The described operations may be implemented as a method, apparatus or computer program product using standard programming and/or engineering techniques to produce software, firmware, hardware, or any combination thereof. Accordingly, aspects of the embodiments may take the form of an entirely hardware embodiment, an entirely software embodiment (including firmware, resident software, micro-code, etc.) or an embodiment combining software and hardware aspects that may all generally be referred to herein as a “circuit,” “module” or “system.” Furthermore, aspects of the embodiments may take the form of a computer program product embodied in one or more computer readable medium(s) having computer readable program code embodied thereon.

Any combination of one or more computer readable medium(s) may be utilized. The computer readable medium may be a computer readable signal medium or a computer readable storage medium. A computer readable storage medium may be, for example, but not limited to, an electronic, magnetic, optical, or semiconductor system, apparatus, or device, or any suitable combination of the foregoing. More specific examples (a non-exhaustive list) of the computer readable storage medium would include the following: a portable computer diskette, a hard disk, a random access memory (RAM), a read-only memory (ROM), an erasable programmable read-only memory (EPROM or Flash memory), a portable compact disc read-only memory (CD-ROM), an optical storage device, a magnetic storage device, or any suitable combination of the foregoing. In the context of this document, a computer readable storage medium may be any tangible medium that can contain, or store a program for use by or in connection with an instruction execution system, apparatus, or device.

A computer readable signal medium may include a propagated data signal with computer readable program code embodied therein, for example, in baseband or as part of a carrier wave. Such a propagated signal may take any of a variety of forms, including, but not limited to, electro-magnetic, optical, or any suitable combination thereof. A computer readable signal medium may be any computer readable medium that is not a computer readable storage medium and that can communicate, propagate, or transport a program for use by or in connection with an instruction execution system, apparatus, or device.

Program code embodied on a computer readable medium may be transmitted using any appropriate medium, including but not limited to wireless, wireline, optical fiber cable, RF, etc., or any suitable combination of the foregoing.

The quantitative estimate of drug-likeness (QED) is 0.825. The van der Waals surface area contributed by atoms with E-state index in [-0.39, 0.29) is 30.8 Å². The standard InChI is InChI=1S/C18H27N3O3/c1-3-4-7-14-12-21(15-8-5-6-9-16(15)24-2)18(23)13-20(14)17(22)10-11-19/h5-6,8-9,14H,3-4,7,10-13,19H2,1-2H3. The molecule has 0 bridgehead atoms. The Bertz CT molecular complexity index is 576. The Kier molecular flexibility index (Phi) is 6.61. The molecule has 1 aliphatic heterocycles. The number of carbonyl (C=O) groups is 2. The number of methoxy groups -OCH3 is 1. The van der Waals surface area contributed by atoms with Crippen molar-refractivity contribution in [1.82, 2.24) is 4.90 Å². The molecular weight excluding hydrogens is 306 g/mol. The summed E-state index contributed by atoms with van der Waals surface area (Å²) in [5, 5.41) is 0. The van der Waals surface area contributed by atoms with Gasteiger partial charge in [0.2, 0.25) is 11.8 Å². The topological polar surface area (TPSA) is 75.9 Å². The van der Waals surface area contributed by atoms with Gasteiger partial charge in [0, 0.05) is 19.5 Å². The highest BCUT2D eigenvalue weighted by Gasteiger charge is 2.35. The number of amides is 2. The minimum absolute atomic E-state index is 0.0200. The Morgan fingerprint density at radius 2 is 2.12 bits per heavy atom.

Computer program code for carrying out operations for aspects of the present invention may be written in any combination of one or more programming languages, including an object oriented programming language such as Java, Smalltalk, C++ or the like and conventional procedural programming languages, such as the “C” programming language or similar programming languages. The program code may execute entirely on the user's computer, partly on the user's computer, as a stand-alone software package, partly on the user's computer and partly on a remote computer or entirely on the remote computer or server. In the latter scenario, the remote computer may be connected to the user's computer through any type of network, including a local area network (LAN) or a wide area network (WAN), or the connection may be made to an external computer (for example, through the Internet using an Internet Service Provider).

Aspects of the present invention are described below with reference to flowchart illustrations and/or block diagrams of methods, apparatus (systems) and computer program products according to embodiments of the invention. It will be understood that each block of the flowchart illustrations and/or block diagrams, and combinations of blocks in the flowchart illustrations and/or block diagrams, can be implemented by computer program instructions. These computer program instructions may be provided to a processor of a general purpose computer, special purpose computer, or other programmable data processing apparatus to produce a machine, such that the instructions, which execute via the processor of the computer or other programmable data processing apparatus, create means for implementing the functions/acts specified in the flowchart and/or block diagram block or blocks.